A change in planning policy could soon see stately homes designed by Grimshaw and Foster appearing in the pages of Country Life.
The government has changed its planning policy to encourage more contemporary homes to be built in the Countryside. Guidelines in the revised Planning Policy Statement 7 encourage innovative new designs in rural areas of England.
Planning minister Keith Hill said that the government wanted to move away from pastiche historic styles and instead encourage modern methods of construction, use of sustainable building materials and developments with smaller environmental footprints.
Hill said: “We want to encourage the best British architects to design country houses that our future generations will be proud of – creating buildings that people will want to visit in a 100 years time.”
Lord Norman Foster, who along with other contemporary architects stands to benefit from the policy change, called the decision wonderful news. He said: “This is a very progressive initiative and I am absolutely delighted that this provision has been included.”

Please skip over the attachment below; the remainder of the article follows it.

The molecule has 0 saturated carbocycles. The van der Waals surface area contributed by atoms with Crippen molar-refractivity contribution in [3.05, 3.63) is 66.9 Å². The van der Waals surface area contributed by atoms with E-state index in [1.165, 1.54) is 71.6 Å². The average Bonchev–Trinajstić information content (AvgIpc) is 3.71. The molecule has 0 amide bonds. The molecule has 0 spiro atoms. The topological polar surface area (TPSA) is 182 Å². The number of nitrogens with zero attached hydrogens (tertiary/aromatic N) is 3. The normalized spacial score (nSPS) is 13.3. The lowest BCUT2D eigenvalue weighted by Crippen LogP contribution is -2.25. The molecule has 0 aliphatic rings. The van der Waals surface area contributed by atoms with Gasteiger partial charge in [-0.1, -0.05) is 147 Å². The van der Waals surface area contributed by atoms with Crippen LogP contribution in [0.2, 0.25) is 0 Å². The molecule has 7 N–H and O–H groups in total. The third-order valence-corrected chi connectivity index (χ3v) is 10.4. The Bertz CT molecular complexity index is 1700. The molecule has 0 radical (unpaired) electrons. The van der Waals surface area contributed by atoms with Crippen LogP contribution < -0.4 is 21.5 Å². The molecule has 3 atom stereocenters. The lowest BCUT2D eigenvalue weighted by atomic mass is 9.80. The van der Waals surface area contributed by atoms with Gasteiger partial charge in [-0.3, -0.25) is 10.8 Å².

PPS7 is the first of a new type of planning policy document that will replace planning policy guidance notes (PPGs). PPS7 replaces PPG7 published in 1997. These rules were issued by John Gummer, former Tory environment secretary, and were put in place to encourage construction of modern and traditional country homes in a “truly outstanding design”. The ODPM said that traditional designs for new homes in the countryside would be still considered.
The government said that PPS7 is designed to protect the wider countryside from unnecessary development and said that most development will be in existing towns and villages, with priority given to brownfield sites.